Volume 4 (1) 2012 – Article
Boundaries and Music Therapy Practices in Greece: A Small Qualitative Study
The use of therapeutic boundaries is an essential aspect of music therapy work internationally. However, the influence of cultural and training factors on the use of boundaries has not been explored in-depth yet. This paper presents a small qualitative study, which investigates the use of boundaries in music therapy by Greek therapists, by taking into consideration how their use is influenced by their own cultural and training backgrounds. For the purposes of this study, online email interviews with three Greek music therapists working in Greece were conducted. Interpretative phenomenological analysis was used to analyse the data that was collected through the interviews. The main findings show that Greek music therapists use boundaries in their music therapy practice according to the professional European standards. However, therapists spoke of flexibility and variations in the use of boundaries to adapt to cultural differences in their own local settings and to meet individual clients’ needs.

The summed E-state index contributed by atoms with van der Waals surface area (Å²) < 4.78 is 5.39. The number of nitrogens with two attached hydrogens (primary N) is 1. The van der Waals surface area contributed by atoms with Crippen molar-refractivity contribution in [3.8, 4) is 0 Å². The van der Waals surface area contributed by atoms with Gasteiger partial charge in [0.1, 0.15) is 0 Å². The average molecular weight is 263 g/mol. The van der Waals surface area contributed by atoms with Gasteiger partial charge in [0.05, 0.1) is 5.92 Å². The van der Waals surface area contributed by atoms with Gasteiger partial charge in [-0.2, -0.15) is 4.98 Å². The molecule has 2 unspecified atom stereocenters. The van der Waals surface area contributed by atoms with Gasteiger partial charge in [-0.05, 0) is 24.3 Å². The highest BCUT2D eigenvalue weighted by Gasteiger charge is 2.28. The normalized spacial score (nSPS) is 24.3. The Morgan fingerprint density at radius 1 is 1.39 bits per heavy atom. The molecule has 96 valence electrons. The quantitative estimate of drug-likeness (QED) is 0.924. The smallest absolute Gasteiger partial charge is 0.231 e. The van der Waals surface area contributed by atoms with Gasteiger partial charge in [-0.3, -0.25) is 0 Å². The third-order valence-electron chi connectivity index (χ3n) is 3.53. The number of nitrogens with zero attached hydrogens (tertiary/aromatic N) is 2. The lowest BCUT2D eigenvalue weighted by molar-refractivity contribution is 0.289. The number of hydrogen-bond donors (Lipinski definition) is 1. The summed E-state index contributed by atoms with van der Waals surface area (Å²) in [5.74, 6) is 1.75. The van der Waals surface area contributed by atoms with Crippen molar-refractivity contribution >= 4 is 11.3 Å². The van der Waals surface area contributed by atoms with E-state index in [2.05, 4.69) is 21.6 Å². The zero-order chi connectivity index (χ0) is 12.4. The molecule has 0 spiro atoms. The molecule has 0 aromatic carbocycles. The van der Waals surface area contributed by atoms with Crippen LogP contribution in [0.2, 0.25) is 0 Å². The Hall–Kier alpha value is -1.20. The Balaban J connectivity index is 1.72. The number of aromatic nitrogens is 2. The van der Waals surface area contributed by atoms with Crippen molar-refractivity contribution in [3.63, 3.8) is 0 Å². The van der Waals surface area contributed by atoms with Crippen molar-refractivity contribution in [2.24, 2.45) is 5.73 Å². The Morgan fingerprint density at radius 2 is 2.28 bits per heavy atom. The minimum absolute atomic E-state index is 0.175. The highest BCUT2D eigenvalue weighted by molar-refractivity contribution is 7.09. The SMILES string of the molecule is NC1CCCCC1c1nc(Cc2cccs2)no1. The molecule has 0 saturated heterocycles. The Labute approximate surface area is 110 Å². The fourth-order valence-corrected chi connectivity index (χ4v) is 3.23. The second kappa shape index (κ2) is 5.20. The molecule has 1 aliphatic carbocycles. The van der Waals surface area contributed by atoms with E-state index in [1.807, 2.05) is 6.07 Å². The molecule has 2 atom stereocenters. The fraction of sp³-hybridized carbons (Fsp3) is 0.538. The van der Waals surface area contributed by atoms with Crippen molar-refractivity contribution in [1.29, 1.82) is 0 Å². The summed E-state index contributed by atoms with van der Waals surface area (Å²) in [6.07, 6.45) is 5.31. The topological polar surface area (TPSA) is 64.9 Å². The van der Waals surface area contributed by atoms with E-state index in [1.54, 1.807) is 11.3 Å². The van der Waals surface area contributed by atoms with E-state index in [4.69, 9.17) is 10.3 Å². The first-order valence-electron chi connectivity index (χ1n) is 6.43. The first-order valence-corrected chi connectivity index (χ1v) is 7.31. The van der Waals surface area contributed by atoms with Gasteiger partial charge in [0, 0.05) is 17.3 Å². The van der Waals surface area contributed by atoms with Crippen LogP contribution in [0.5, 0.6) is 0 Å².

music therapy, boundaries, cultural influence, training influence, flexibility
Maria-Christina Papadopoulou studied piano and harp, and gained her harp diploma in Athens (Greece) and her LRAM diploma (Royal Academy of Music, London). She obtained her MA in Music Therapy (Roehampton University) and worked as a music therapist at a school for children who have experienced emotional and physical abuse, a mental health day centre, and a hospice for terminally ill adults. She has been performing for Music in Hospitals and is the first prize winner of the International Harp Competition in Wales 2010. She is currently doing her PhD on the harp at Trinity Laban Conservatoire of Music and Dance (London).